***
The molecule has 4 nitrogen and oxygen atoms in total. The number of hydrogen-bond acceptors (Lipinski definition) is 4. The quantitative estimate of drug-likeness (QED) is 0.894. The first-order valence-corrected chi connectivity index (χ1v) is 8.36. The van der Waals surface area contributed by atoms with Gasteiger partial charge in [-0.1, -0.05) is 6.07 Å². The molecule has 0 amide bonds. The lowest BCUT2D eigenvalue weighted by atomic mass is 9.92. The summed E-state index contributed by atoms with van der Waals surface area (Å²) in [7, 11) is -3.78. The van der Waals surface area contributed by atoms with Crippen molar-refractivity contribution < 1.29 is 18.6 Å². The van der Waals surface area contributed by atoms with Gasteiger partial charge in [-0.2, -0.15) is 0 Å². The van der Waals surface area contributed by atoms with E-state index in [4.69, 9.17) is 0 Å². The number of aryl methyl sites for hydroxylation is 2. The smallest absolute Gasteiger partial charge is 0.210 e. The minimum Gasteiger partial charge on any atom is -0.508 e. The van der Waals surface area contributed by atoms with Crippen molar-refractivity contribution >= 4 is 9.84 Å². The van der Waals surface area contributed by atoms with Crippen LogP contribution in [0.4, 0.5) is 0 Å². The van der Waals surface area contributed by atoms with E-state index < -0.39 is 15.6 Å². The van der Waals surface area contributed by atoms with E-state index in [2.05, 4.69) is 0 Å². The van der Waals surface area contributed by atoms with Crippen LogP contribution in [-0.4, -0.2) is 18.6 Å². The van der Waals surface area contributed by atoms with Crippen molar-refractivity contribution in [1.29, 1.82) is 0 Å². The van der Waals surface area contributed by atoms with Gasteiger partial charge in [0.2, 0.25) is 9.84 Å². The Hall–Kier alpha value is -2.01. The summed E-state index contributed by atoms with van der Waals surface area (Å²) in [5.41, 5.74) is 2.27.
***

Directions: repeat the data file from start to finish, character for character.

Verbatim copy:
The molecule has 4 nitrogen and oxygen atoms in total. The number of hydrogen-bond acceptors (Lipinski definition) is 4. The quantitative estimate of drug-likeness (QED) is 0.894. The first-order valence-corrected chi connectivity index (χ1v) is 8.36. The van der Waals surface area contributed by atoms with Gasteiger partial charge in [-0.1, -0.05) is 6.07 Å². The molecule has 0 amide bonds. The lowest BCUT2D eigenvalue weighted by atomic mass is 9.92. The summed E-state index contributed by atoms with van der Waals surface area (Å²) in [7, 11) is -3.78. The van der Waals surface area contributed by atoms with Crippen molar-refractivity contribution < 1.29 is 18.6 Å². The van der Waals surface area contributed by atoms with Gasteiger partial charge in [-0.2, -0.15) is 0 Å². The van der Waals surface area contributed by atoms with E-state index in [4.69, 9.17) is 0 Å². The number of aryl methyl sites for hydroxylation is 2. The smallest absolute Gasteiger partial charge is 0.210 e. The minimum Gasteiger partial charge on any atom is -0.508 e. The van der Waals surface area contributed by atoms with Crippen molar-refractivity contribution >= 4 is 9.84 Å². The van der Waals surface area contributed by atoms with Crippen LogP contribution in [0.4, 0.5) is 0 Å². The van der Waals surface area contributed by atoms with E-state index < -0.39 is 15.6 Å². The van der Waals surface area contributed by atoms with E-state index in [2.05, 4.69) is 0 Å². The van der Waals surface area contributed by atoms with Crippen LogP contribution in [-0.4, -0.2) is 18.6 Å². The van der Waals surface area contributed by atoms with Crippen molar-refractivity contribution in [1.29, 1.82) is 0 Å². The van der Waals surface area contributed by atoms with Gasteiger partial charge in [0.2, 0.25) is 9.84 Å². The Hall–Kier alpha value is -2.01. The summed E-state index contributed by atoms with van der Waals surface area (Å²) in [5.41, 5.74) is 2.27.